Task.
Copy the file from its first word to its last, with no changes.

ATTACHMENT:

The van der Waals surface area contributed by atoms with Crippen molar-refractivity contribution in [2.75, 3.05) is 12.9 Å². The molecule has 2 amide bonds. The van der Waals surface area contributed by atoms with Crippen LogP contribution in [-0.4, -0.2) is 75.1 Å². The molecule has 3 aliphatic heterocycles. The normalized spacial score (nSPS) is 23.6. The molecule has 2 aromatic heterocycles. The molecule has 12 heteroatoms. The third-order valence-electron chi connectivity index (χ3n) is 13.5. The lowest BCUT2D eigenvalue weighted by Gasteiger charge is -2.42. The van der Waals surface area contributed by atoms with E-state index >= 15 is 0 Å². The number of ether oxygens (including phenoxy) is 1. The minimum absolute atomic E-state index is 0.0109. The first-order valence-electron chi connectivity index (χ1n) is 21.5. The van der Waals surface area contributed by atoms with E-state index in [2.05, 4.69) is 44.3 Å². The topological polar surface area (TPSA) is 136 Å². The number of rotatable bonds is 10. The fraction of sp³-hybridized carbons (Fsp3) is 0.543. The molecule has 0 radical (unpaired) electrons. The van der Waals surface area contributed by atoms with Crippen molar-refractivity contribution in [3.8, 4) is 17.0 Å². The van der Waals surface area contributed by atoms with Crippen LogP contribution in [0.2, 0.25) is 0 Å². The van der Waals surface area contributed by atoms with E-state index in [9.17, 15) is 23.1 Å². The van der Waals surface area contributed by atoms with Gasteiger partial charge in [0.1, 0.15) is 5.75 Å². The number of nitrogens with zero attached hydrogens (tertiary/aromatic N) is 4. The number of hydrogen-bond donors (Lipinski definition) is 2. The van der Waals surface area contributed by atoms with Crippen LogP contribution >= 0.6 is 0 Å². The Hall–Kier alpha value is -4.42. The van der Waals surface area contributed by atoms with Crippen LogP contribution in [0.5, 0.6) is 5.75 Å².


The van der Waals surface area contributed by atoms with Crippen molar-refractivity contribution in [2.75, 3.05) is 12.9 Å². The molecule has 2 amide bonds. The van der Waals surface area contributed by atoms with Crippen LogP contribution in [-0.4, -0.2) is 75.1 Å². The molecule has 3 aliphatic heterocycles. The normalized spacial score (nSPS) is 23.6. The molecule has 2 aromatic heterocycles. The molecule has 12 heteroatoms. The third-order valence-electron chi connectivity index (χ3n) is 13.5. The lowest BCUT2D eigenvalue weighted by Gasteiger charge is -2.42. The van der Waals surface area contributed by atoms with E-state index >= 15 is 0 Å². The number of ether oxygens (including phenoxy) is 1. The minimum absolute atomic E-state index is 0.0109. The first-order valence-electron chi connectivity index (χ1n) is 21.5. The van der Waals surface area contributed by atoms with E-state index in [2.05, 4.69) is 44.3 Å². The topological polar surface area (TPSA) is 136 Å². The number of rotatable bonds is 10. The fraction of sp³-hybridized carbons (Fsp3) is 0.543. The molecule has 0 radical (unpaired) electrons. The van der Waals surface area contributed by atoms with Crippen molar-refractivity contribution in [3.8, 4) is 17.0 Å². The van der Waals surface area contributed by atoms with Crippen LogP contribution in [0.2, 0.25) is 0 Å². The van der Waals surface area contributed by atoms with E-state index in [9.17, 15) is 23.1 Å². The van der Waals surface area contributed by atoms with Gasteiger partial charge in [0.1, 0.15) is 5.75 Å². The number of nitrogens with zero attached hydrogens (tertiary/aromatic N) is 4. The number of hydrogen-bond donors (Lipinski definition) is 2. The van der Waals surface area contributed by atoms with Crippen LogP contribution >= 0.6 is 0 Å². The Hall–Kier alpha value is -4.42. The van der Waals surface area contributed by atoms with Crippen LogP contribution in [0.5, 0.6) is 5.75 Å².